The Simpsons is always somewhere inside me D’oh. There aren’t many references to the show in “Before You Were Born” but I did steal a line from Superintendent Chalmers. It’s from a scene when Chalmers and Principal Skinner are walking in the parking lot and Chalmers shows Skinner his new car. Skinner says: “It gets me to from A to B—and on weekends, point C.” I do have several other poems that reference the show though.
There’s something about the poems in Before You Were Born that seems, not personal exactly, but private. How do you think about audience and the reader?
There is something that’s a little private in those poems because, in a way, it’s asking the reader to take a step into my mind—to see the things that I obsess over; the things I rant about. Tiny particles. Dust being bits of skin. Swamp lights and the souls of dead children. I don’t like to think about the audience and the reader too much. I like the idea of the reader looking into a glass house. You can throw whatever you want at it but the house will stand or melt into something else, all the while a part of me will remain. These poems are an exercise in understanding myself—they are very much selfish.
What are you working on now?
Lately I’ve been interested in how caves can be used as a larger metaphor for language. I haven’t thought too much about it yet but I’ve begun studying caves via various texts and hopefully over the next few months I can visit some caves myself. I’m interested in how life can thrive in the depths of these caves without any sunlight—bacteria, viruses, extremophiles—not exactly sure where it will go but I’ll continue playing with the idea of desiccation, dissolution and creation. I’ve also got another project titled “HELLO MY MEAT” that I finished recently. It’s a series of loose sonnets created from words and phrases found in various anatomy texts, letters from sea, captain’s logs, butcher manuals and sea diaries from the early 1900s.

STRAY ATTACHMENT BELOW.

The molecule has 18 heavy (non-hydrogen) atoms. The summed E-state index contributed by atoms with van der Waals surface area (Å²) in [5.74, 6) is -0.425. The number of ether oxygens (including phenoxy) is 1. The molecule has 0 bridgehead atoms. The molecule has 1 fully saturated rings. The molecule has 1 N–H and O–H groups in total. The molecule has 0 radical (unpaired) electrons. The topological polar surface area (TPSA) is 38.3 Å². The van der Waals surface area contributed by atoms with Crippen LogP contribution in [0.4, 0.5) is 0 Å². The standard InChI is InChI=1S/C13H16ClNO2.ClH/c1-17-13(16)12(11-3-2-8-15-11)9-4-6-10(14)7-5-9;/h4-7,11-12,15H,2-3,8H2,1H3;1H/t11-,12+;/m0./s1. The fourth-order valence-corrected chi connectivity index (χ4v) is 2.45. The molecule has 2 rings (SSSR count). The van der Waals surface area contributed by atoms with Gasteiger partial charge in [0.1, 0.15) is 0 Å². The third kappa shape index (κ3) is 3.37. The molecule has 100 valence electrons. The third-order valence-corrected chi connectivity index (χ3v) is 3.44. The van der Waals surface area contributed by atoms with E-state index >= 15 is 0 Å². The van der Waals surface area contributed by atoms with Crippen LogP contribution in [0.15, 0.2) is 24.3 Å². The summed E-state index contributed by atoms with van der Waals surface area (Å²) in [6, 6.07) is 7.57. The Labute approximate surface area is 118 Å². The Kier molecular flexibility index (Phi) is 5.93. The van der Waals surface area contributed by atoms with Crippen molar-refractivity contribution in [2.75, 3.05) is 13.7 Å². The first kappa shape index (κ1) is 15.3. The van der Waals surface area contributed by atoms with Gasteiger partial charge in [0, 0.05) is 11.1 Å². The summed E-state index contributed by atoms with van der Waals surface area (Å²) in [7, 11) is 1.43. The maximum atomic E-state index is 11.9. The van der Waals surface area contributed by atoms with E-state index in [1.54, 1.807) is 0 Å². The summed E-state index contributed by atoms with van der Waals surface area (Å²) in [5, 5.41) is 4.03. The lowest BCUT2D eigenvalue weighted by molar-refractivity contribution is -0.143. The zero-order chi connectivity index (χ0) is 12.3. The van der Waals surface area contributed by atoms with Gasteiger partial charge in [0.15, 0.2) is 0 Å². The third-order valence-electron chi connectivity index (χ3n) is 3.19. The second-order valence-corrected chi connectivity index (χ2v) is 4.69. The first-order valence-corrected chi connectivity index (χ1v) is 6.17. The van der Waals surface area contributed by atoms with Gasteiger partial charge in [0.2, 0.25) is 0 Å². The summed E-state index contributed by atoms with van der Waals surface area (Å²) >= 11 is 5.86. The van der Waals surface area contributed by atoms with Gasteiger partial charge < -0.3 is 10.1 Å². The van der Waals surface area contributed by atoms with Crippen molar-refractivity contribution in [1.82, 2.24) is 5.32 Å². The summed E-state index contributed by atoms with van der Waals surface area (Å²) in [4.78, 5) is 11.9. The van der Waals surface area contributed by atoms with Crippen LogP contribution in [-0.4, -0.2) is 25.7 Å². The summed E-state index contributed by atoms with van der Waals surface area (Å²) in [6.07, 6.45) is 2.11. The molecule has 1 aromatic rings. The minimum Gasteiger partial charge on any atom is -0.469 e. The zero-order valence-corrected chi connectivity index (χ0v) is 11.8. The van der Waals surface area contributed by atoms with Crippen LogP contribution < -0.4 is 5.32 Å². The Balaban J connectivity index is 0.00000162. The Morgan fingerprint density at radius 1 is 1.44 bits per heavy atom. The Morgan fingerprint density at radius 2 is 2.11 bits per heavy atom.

George Washington once said, “There is nothing which can better deserve your patronage, than the promotion of science and literature.” Over at the Publishing Genius 2.0 Kickstarter, you can patronize both science AND literature by helping Adam Robinson publish 5 works of literature in 2014. That man has publishing down to a science! Once you contribute, you can enter for a chance for me to double your reward by commenting here. Or right here is fine, too; I’ll check both. Do it for science! Do it because George Washington said so during history! Speaking of history, here’s one of Publishing Genius Press itself. And if you like that dose of amiable reality about the mighty effort and unsurpassed talent it takes to build an independent press empire, you’ll be thrilled to hear that any Kickstarter donation of $25 or more gets you Adam’s e-book, Our Primary Focus, a history-in-interviews of innovations in the book business. SO hurry hurry and dig out as many pocket Washingtons as you can find and patronize PGP!
You have not come to something that can be touched, a blazing fire, and darkness, and gloom, and a tempest, and the sound of a trumpet, and a voice whose words made the hearers beg that not another word be spoken to them. (For the could not endure the order that was given, “If even an animal touches the mountain, it shall be stoned to death.”) Indeed, so terrifying was the sight that Moses said, “I tremble with fear.”) But you have come to Mount Zion and to the city of the living God, the heavenly Jerusalem, and to innumerable angels in festal gathering, and to the assembly of the firstborn who are enrolled in heaven, and to God the judge of all, and to the spirits of the righteous made perfect, and to Jesus, the mediator of a new covenant, and to the sprinkled blood that speaks a better word than the blood of Abel. See that you do not refuse the one who is speaking; for if they did not escape when they refused the one who warned them on earth, how much less will we escape if we reject the one who warns from heaven! At that time his voice shook the earth; but now he has promised, “Yet once more I will shake not only the earth but also the heaven.” This phrase, “Yet once more,” indicates the removal of what is shaken–that is, created things–so that what cannot be shaken may remain. Therefore, since we are receiving a kingdom that cannot be shaken, let us give thanks, by which we offer God an acceptable worship with reverence and awe; for indeed our God is a consuming fire.